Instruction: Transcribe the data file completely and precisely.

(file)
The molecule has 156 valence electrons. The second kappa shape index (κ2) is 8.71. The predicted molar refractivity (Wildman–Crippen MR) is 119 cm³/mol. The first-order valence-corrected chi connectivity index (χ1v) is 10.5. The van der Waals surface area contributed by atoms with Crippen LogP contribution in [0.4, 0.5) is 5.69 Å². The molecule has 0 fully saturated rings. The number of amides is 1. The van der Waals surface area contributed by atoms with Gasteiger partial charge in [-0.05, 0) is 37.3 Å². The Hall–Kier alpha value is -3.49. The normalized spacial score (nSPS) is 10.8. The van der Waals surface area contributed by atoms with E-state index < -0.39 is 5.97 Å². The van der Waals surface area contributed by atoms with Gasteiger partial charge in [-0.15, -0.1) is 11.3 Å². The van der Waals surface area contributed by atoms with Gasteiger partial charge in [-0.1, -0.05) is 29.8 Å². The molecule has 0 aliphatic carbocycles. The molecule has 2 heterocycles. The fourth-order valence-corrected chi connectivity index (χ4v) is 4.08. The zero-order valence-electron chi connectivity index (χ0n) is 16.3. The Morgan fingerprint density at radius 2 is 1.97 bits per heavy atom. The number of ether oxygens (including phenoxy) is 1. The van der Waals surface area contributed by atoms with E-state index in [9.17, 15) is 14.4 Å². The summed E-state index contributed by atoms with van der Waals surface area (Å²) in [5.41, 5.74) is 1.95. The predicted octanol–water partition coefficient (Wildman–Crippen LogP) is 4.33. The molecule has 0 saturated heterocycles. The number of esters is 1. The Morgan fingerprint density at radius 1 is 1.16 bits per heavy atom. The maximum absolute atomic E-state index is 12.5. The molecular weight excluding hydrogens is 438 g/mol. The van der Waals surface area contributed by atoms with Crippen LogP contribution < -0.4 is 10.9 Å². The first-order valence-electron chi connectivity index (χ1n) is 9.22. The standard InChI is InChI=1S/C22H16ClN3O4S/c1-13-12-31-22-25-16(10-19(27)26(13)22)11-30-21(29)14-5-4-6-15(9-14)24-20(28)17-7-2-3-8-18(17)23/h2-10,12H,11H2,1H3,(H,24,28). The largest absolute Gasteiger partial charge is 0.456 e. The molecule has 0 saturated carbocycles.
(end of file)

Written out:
The molecule has 156 valence electrons. The second kappa shape index (κ2) is 8.71. The predicted molar refractivity (Wildman–Crippen MR) is 119 cm³/mol. The first-order valence-corrected chi connectivity index (χ1v) is 10.5. The van der Waals surface area contributed by atoms with Crippen LogP contribution in [0.4, 0.5) is 5.69 Å². The molecule has 0 fully saturated rings. The number of amides is 1. The van der Waals surface area contributed by atoms with Gasteiger partial charge in [-0.05, 0) is 37.3 Å². The Hall–Kier alpha value is -3.49. The normalized spacial score (nSPS) is 10.8. The van der Waals surface area contributed by atoms with E-state index < -0.39 is 5.97 Å². The van der Waals surface area contributed by atoms with Gasteiger partial charge in [-0.15, -0.1) is 11.3 Å². The van der Waals surface area contributed by atoms with Gasteiger partial charge in [-0.1, -0.05) is 29.8 Å². The molecule has 0 aliphatic carbocycles. The molecule has 2 heterocycles. The fourth-order valence-corrected chi connectivity index (χ4v) is 4.08. The zero-order valence-electron chi connectivity index (χ0n) is 16.3. The Morgan fingerprint density at radius 2 is 1.97 bits per heavy atom. The number of ether oxygens (including phenoxy) is 1. The van der Waals surface area contributed by atoms with E-state index in [9.17, 15) is 14.4 Å². The summed E-state index contributed by atoms with van der Waals surface area (Å²) in [5.41, 5.74) is 1.95. The predicted octanol–water partition coefficient (Wildman–Crippen LogP) is 4.33. The molecule has 0 saturated heterocycles. The number of esters is 1. The Morgan fingerprint density at radius 1 is 1.16 bits per heavy atom. The maximum absolute atomic E-state index is 12.5. The molecular weight excluding hydrogens is 438 g/mol. The van der Waals surface area contributed by atoms with Crippen LogP contribution < -0.4 is 10.9 Å². The first-order valence-electron chi connectivity index (χ1n) is 9.22. The standard InChI is InChI=1S/C22H16ClN3O4S/c1-13-12-31-22-25-16(10-19(27)26(13)22)11-30-21(29)14-5-4-6-15(9-14)24-20(28)17-7-2-3-8-18(17)23/h2-10,12H,11H2,1H3,(H,24,28). The largest absolute Gasteiger partial charge is 0.456 e. The molecule has 0 saturated carbocycles.